Blogging has certainly changed. For one thing, very few people are still doing it. I’ve written about it before here and here, so I won’t repeat myself, but one thing I thought of recently: when was the last time you heard someone mention the blogosphere? It used to be a term people used freely, but those days seem sadly past.
And I need to follow my own advice, because while I’m still posting something at least once a month, as I have from the beginning, I definitely don’t post as often. I do love blogging, but motivation is hard when so few other people are doing it.
I’ve stuck it out with this blog for ten years. And maybe it will change forms, maybe I’ll change in ways I can’t forsee right now, but I hope I’ll keep it going for a long, long time. (And yes, I have a draft of the Zimbabwe post- going up soon!)
So this is what I wrote for my birthday last year.
Yeah. I was really not in a good place.
But now? Honestly, I feel better. And there’s no huge reason why- I haven’t fallen in love or anything, haven’t even had any good dates recently. But there are a lot of good things that add up.
I have my new job now- and actually, I now have an even newer job. I got a bit of a promotion recently and so far it’s going really well. I like my coworkers, I like working in higher education, and I’m surprised at how little I miss my old job.
I like my new apartment. More sunlight, an awesome pool, no drug addict next-door neighbors (ah, Sketchy Meghan, I wonder where you are now?), a little balcony, a washer and dryer in-unit (although no dishwasher, weirdly), a library and several stores and restaurants a short walk away, and neighbors who are mostly ninety, which means it’s quiet.
Here’s some exciting news- next month, I’m going to Zimbabwe! Tiana and her husband (who’s a foreign service officer) have been there for a couple of years and now Erin, Julie, Jackie and I are going there to visit her. We’re going to see Victoria Falls and do a safari and go to a wildlife sanctuary- and on the way back, we have a long layover in Dubai!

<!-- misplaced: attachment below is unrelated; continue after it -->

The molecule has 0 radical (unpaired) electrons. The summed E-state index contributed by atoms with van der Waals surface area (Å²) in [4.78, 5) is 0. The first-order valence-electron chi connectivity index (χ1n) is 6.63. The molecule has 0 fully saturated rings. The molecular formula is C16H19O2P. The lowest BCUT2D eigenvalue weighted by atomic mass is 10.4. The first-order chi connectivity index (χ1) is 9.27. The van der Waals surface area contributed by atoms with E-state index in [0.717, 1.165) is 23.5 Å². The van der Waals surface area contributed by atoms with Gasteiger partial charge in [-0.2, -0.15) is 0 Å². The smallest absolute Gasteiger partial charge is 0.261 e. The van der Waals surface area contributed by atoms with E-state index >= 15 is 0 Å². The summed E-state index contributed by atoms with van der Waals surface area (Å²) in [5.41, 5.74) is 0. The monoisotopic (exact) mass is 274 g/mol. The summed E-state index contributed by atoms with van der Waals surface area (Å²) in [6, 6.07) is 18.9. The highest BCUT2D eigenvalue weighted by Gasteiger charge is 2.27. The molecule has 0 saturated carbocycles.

I’ve been reading a LOT. I’ve read almost as many books so far in 2016 as I did all of last year- thank you, longer commute. I’m going to be posting about some of those books soon.
I’ve also been exercising and cooking more. I’m doing things I’ve meant to do for a long time.
I just feel…more connected to people, more comfortable with myself than I did at this time last year. I hope it lasts.
This was not a good year for me by any stretch of the imagination.
And honestly, it’s only partly because of the fire. While that sucked, it’s pretty much behind me now. What’s not behind me is the persistent loneliness that was the dominant feeling of this year.
I remember back in 2008, I had a coworker who lost her apartment in a fire remarkably similar to mine– it was a fire that was caused by someone else’s cigarette, it killed one person, she had renter’s insurance, and her apartment wasn’t damaged as badly as the others, although she still had to move out. At the time, I felt so bad for her. Now that I’ve been through it myself, I find myself envying her, because there is one key difference between her experience and mine: she was (and still is) married. I had to go through the whole thing alone.
A few days ago, someone asked me who I call when I have a bad day. The question surprised me, because…I don’t call anyone when I have a bad day. Like, it doesn’t even occur to me to call anyone. And I realized that it’s something that people in good relationships take for granted: that when they have a bad day, someone will be there for them.